Still, surrounding himself with others is a core part of his philosophy. ‘I understand I have the power to open the door and I have to hold the door open for other people, you know?’ And maybe it’s the Balearic influence, maybe it’s the tequila, but he proves open, engaged and pretty damn cheerful — at least until the conversation turns to politics.
How’s being a father? ‘I had my daughter first. It was a bit of a shock but I always vowed that I would be a good dad, innit? Whatever I was doing, I always just wanted to be a good dad.’ And in fact, it came naturally to him, he says. ‘You know, I’m the oldest of four siblings, so I’ve always been the carer for the other ones. I’ve always had dad swag, innit?’ Is he hands on? ‘Yeah for sure.’ Nappies? ‘Nappies — everything. I do everything and I want them to see me do everything as well.’
There is a part of parenthood that prompts you to revisit who you were as a child — where you came from, how you were raised — and it’s a process that Skepta has welcomed. In fact, he worries how his own children, growing up without the material struggles that he faced, will adjust to the world — whether they will ‘recognise the spiritual’. Just this morning he wrote on Threads: ‘How is it possible to be an introvert and the class clown at the same time?’ And he feels this duality of character emerged when he was a child. Back in the 1990s, when he attended Winchmore School, it was not cool to be African, he stresses. ‘There was always racism in the school. You feel a bit separate — so I definitely had an element of dissociation growing up. But then, my mum is outspoken, doesn’t give a f*** about anything. And my dad was really creative — every cabinet, drawer and table in my house was made by my dad. So I have the creative element from my dad. I have the outspoken element from my mum. And I have the dissociation as well. So then I grew into me. I was always on this path but it’s just taken age and wisdom to tighten up.’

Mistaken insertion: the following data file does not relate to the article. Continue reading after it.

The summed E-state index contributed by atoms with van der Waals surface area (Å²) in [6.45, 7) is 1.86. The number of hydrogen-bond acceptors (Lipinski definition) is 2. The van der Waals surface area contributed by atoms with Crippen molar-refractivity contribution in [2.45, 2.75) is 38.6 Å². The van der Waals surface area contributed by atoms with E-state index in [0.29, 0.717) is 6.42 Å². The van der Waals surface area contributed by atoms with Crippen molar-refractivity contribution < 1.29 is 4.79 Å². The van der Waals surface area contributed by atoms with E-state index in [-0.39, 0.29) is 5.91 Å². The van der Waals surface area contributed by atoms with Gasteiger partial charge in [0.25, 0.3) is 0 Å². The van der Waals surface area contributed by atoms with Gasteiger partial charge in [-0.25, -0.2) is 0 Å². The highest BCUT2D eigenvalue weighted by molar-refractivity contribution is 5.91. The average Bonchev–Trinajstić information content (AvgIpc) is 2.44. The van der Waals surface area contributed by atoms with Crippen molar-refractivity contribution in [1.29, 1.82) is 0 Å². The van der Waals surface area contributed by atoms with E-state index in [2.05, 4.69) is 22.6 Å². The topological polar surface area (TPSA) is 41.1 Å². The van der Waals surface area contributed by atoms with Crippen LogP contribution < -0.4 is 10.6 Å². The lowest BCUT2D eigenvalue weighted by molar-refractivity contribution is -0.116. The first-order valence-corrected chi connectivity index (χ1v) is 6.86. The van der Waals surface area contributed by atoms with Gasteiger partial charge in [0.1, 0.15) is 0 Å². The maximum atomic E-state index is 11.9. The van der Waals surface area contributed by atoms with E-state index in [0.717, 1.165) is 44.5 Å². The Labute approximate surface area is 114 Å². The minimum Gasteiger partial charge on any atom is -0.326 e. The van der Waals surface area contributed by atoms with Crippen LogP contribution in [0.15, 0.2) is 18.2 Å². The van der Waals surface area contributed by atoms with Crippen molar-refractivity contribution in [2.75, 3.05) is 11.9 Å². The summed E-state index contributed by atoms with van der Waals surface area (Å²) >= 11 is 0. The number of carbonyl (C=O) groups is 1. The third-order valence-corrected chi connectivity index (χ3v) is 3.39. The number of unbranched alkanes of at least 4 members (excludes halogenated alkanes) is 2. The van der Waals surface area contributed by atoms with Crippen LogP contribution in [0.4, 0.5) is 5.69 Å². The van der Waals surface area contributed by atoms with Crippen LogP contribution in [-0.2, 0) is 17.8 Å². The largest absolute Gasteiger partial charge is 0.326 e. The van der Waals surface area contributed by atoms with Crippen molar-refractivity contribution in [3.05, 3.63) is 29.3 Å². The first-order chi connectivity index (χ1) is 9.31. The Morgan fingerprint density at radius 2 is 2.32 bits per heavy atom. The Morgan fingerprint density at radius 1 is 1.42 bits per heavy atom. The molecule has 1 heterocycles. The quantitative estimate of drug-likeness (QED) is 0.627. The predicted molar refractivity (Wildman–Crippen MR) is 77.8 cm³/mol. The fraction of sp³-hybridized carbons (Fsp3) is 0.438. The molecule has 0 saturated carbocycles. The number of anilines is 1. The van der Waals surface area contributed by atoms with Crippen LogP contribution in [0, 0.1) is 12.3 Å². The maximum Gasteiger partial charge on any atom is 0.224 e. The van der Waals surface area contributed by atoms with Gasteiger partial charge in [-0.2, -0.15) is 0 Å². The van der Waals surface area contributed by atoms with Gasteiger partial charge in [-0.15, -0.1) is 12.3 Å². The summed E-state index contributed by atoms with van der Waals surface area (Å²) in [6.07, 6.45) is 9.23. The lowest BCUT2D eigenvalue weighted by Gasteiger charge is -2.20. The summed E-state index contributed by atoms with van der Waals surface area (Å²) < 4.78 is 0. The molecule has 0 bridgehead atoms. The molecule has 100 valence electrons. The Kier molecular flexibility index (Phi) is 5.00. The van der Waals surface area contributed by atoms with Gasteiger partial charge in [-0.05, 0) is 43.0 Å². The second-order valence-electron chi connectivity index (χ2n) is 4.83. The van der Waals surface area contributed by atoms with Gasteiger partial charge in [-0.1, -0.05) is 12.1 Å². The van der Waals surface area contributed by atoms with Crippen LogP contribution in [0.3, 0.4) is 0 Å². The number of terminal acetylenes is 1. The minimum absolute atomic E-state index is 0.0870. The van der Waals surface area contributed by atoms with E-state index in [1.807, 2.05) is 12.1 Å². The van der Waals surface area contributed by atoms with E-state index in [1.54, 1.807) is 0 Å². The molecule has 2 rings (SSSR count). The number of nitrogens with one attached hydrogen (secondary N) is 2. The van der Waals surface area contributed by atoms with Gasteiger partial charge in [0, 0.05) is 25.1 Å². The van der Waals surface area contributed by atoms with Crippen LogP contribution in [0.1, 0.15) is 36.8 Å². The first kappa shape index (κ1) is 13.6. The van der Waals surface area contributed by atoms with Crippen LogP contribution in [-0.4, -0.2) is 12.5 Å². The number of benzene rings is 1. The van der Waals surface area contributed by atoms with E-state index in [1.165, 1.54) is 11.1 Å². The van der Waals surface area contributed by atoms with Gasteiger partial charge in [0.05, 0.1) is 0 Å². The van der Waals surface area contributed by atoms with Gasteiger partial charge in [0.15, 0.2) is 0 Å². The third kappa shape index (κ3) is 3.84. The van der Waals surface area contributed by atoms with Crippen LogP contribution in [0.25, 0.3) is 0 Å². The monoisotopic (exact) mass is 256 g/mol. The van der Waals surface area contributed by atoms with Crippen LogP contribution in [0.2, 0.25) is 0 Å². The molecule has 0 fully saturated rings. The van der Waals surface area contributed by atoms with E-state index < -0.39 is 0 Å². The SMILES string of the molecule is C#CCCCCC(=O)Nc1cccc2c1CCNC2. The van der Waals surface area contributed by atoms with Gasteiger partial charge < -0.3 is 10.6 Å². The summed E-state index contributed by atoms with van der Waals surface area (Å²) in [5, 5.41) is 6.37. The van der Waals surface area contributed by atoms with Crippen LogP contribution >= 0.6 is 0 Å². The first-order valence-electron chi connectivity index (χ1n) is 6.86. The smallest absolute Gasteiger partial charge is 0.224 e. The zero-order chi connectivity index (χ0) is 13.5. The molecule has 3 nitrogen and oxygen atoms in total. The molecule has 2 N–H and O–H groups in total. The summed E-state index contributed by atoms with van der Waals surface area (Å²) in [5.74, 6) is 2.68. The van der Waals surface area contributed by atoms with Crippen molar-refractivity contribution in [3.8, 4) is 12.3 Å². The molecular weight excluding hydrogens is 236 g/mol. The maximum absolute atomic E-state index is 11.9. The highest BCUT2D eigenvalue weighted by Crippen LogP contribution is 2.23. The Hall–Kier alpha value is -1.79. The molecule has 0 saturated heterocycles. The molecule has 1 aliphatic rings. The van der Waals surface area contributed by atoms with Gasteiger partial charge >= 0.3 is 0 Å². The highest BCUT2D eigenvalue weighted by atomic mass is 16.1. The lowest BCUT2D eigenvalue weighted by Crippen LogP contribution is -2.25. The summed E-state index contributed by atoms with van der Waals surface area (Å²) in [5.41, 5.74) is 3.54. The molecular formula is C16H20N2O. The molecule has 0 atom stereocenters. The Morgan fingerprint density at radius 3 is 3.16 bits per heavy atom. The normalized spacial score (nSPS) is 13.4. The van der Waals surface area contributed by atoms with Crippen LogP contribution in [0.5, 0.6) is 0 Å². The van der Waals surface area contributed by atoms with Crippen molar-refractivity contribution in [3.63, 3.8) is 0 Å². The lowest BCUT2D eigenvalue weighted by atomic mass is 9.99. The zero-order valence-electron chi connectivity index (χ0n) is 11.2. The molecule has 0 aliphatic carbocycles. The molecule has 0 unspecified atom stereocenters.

So, almost everything he is doing now, he sees as a return to this essence — including the Mains collection, co-created with head designer Mikey Pearce. ‘I’ve been waiting all my life for this,’ says Skepta of the collection. How would he describe it? ‘It’s Skepta style. It’s a flamboyant African who knows about the rest of the world. He knows about Europe, he knows about Asia, he knows about America, but he’s still got his African flamboyance, you know?’
Joseph Senior had a saying — ‘Clothes don’t make the man, the man makes the clothes’ — and it seems that Joseph Junior took this literally. He tells me he used to parade around the Meridian estate in Tottenham as a youth in his own home-made clothes. ‘If you don’t know me, you see me and I’ve got this hard face and I come across as I’ve lived a street life, innit?’ he says. ‘But I used to make my own trousers.’ What, with a sewing machine? ‘I used to knit. I used to sew with a needle and thread. Cut the trousers out and come out on to the estate. People would laugh and that. When I speak to people they say: “Oh, what’s this new spark of DJing? What’s this new spark of fashion?” But I was creative ever since I was a kid, innit.’
Clothes have certainly always played a big part in Skepta’s lyrics (and let’s not forget, he did used to date Naomi Campbell, too). Remember the key line in ‘That’s Not Me’, the song that booted grime into the centre of the culture back in 2014: ‘Used to wear Gucci / I put it all in the bin / Cos that’s not me.’ One of his proudest achievements is appearing on the front of magazines dressed top to toe in Sports Direct, which is, after all, where most of London actually shops as opposed to aspires to shop.